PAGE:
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Building a Personal Learning Network (PLN) by Jane Bozarth

Building a Personal Learning Network (PLN) by Jane Bozarth
“Simply showing up is not enough. As with most things in life, you get back what you put in. If you want to build a Personal Learning Network, then you must be an active part of that network; it’s not a spectator sport.” Since Social Media for Trainers was published I’ve fielded lots of questions about incorporating social media tools into workplace learning endeavors. Who? My interests are in e-Learning, instructional design, social learning, and social media. Where? My best time investment all week is the Twitter-based #lrnchat, which happens twice each Thursday (11:30 am ET with questions repeated at 8:30 pm ET). What else? Brown, Davison, & Hegel’s Power of Pull stresses the importance of reaching outside your usual areas of interest and expertise. The value of the PLN? It’s primarily about learning. Figure 1: Tweet to PLN asking for help. Within 90 seconds I had several answers, including this one (Figure 2): Figure 2. How? Simply showing up is not enough. Related:  Personal Learning Environment & PL Network

How to Create a Robust and Meaningful Personal Learning Network [PLN] This post describes how educators can develop a personal learning network that supports meaningful and relevant learning. The MOOC, Education Technology & Media, etmooc, is used here as a working example of how to develop a PLN. “My Personal Learning Network is the key to keeping me up-to-date with all the changes that are happening in education and how technology can best support and engage today’s students.” A visual image of participants in an open, online course- etmooc, which shows the potential to find and create personal connections as part of one’s PLN. I wrote a post recently about how to develop a personal learning environment [PLE], the need and benefits of doing so, for educators in particular. What is a PLN? Twitter 6×6 (Photo credit: Steve Woolf) PLN versus PLE The personal learning network can be a rich source of learning that fosters connections that become part of our professional development as the quotation at the beginning of the post from Metcalfe describes.

5 points about PLEs PLNs for PLENK10 The concept of the Personal Learning Environment in all of its wondrous forms has been one that I’ve struggled with over the last four or five years that I’ve been familiar with it. I’m very excited to be taking part in the PLENK10 course in order to take the time to focus on these ideas and get a clearer sense of what I mean by the word. I would add, that I think this is one of the central values of an open course… it provides the opportunity to bring clarity to a subject in a field… even if we end up with different clarities The PLE related to the LMS (LCMS, VLE etc…) I came to the idea of the PLE as an alternative to the LMS (learning management system, blackboard, moodle, desire2learn etc). There is a sense in which it is the opponent of the institutional sponsored and controlled LMS and as that I am quite fond of it as a student controlled alternative. POINT 1. Personal Learning Environment vs. POINT 2 – PLEs are (to me at least) the ecologies within which PLNs operate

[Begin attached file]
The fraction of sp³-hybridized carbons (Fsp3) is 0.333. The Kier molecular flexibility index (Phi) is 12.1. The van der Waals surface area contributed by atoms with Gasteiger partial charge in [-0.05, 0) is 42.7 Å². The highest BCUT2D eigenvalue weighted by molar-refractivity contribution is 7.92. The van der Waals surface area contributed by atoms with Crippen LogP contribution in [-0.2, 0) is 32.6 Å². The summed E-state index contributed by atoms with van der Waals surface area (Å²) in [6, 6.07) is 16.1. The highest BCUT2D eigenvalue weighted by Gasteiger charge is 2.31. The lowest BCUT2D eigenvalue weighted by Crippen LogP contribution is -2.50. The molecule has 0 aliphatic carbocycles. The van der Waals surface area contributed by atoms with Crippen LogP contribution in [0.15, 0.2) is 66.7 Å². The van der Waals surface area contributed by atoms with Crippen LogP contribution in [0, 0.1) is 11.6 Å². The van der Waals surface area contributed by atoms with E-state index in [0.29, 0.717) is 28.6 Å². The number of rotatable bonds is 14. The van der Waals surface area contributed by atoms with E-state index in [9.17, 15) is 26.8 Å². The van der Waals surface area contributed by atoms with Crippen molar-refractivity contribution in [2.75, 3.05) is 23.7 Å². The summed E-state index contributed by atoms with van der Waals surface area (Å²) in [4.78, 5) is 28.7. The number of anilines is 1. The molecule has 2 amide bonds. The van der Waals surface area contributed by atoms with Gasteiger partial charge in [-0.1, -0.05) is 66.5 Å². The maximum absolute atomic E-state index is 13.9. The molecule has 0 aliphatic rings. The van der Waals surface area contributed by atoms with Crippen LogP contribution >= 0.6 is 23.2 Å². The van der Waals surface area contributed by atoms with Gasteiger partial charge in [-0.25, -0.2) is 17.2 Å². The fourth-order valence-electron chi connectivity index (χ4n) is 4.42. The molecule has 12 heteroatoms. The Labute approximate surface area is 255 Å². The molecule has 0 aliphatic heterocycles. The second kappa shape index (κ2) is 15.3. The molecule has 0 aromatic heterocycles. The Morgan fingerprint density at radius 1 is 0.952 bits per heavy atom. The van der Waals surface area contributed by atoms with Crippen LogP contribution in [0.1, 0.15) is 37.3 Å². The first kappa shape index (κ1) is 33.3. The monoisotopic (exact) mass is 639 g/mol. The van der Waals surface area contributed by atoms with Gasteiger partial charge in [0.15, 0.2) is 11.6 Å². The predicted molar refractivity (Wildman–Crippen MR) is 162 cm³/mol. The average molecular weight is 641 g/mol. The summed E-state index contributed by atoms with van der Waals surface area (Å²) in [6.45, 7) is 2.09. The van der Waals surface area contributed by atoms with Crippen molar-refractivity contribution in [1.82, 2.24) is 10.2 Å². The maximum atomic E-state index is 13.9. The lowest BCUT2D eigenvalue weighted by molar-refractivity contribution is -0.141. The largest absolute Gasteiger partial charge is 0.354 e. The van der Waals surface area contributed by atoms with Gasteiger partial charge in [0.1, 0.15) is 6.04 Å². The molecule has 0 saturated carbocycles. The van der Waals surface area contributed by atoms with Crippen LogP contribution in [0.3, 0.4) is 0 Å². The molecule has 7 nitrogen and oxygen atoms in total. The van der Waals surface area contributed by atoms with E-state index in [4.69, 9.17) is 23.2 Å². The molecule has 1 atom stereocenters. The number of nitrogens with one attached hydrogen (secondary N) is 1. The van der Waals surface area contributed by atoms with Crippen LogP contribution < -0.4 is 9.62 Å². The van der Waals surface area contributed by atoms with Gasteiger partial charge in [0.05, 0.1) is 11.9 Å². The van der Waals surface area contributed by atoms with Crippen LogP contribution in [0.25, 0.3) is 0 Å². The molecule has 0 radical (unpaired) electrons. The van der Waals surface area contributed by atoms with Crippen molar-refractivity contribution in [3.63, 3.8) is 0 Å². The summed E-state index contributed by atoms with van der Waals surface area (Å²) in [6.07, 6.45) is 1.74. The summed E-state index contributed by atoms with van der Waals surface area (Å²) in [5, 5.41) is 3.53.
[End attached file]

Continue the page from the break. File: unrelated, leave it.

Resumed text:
Content curation and the power of collective intelligence | I have been exploring this topic as part of the subject INF506 Social Networking for Information Professionals that I am teaching this summer (it’s an elective in our MEdTL amd MIS courses at CSU). A lot is being written about content creation within and beyond the information professions. Here are a few gems that I recommend TLs and librarians check out: Beth Kanter’s blog post Content Curation Primer is a good starting point for information professionals. Weisgerber clearly presents the difference between aggregation and curation, highlighting the importance of the ‘human touch’ in curation by contextualising the ‘found information’. I think her 8 steps in successful curation provide an excellent guide for information professionals who wish to become proactive curators of digital content, adding value to the content they curate. Sophia B. Her presentation is a fabulous educational resource about curation with detailed speaker notes included for many of her slides. Like this: